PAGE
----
Manufacturers in the region have been complaining of high cost of doing business in the region coupled with several impediments to accessing the wider regional market which have affected the sectorâs productivity and competitiveness.
Lillian Awinja, the East African Business Council chief executive, was recently in the country for the second EAC manufacturing summit. Business Timeâs Peterson Tumwebaze caught up with her to discuss these and other challenges affecting EAC manufacturers and the industrialisation drive in the region.
What is the role of the East Africa Business Council in driving industrialisation in the region?
EABC has a primary role of ensuring the creation of enabling policies that not only support the business sector to increase its competitiveness, but which are also conducive to enhancing opportunity for attractive returns to investment.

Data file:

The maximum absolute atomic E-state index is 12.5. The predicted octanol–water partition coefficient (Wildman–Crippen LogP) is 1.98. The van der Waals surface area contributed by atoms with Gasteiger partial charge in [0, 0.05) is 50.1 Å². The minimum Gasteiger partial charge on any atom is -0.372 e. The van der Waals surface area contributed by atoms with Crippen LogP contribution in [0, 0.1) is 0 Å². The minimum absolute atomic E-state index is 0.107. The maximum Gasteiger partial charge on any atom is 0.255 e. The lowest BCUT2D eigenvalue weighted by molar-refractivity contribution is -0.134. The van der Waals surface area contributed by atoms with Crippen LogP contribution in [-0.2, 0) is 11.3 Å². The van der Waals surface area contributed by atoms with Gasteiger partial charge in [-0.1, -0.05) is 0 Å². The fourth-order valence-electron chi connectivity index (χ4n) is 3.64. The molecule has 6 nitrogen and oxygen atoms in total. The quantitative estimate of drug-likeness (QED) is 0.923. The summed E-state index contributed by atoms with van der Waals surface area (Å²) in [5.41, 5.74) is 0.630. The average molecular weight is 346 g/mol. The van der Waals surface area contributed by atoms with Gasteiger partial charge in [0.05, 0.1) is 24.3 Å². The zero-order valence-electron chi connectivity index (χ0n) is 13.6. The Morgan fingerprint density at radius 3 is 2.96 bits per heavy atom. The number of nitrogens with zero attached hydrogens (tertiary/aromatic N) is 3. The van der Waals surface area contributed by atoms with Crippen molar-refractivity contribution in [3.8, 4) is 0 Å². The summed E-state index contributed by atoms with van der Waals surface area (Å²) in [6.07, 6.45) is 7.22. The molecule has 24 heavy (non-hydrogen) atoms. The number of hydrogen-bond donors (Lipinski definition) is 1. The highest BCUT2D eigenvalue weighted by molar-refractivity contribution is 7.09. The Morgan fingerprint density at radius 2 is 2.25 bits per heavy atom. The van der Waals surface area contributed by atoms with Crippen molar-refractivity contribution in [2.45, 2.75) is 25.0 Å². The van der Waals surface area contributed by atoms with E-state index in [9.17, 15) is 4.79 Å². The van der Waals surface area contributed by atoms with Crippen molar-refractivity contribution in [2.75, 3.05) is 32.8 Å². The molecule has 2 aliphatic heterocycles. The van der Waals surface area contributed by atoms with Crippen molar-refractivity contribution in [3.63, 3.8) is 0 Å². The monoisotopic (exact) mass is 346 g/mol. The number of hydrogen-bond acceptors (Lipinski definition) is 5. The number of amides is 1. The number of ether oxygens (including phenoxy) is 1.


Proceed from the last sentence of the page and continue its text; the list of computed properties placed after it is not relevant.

However, there are still challenges toward the full realisation of potential benefits and advantages presented by the EAC integration. It is these challenges that have seen the manufacturing sector developing at slow pace besides contributing minimally to regional GDP.
Several industries set up in the region operate at below capacity and one of the prevailing factors is the high cost of doing business in the bloc coupled with several barriers to accessing the wider regional market. We can do better as a region, but we (government, private sector and other stakeholders) need to take deliberate steps to improve the business environment.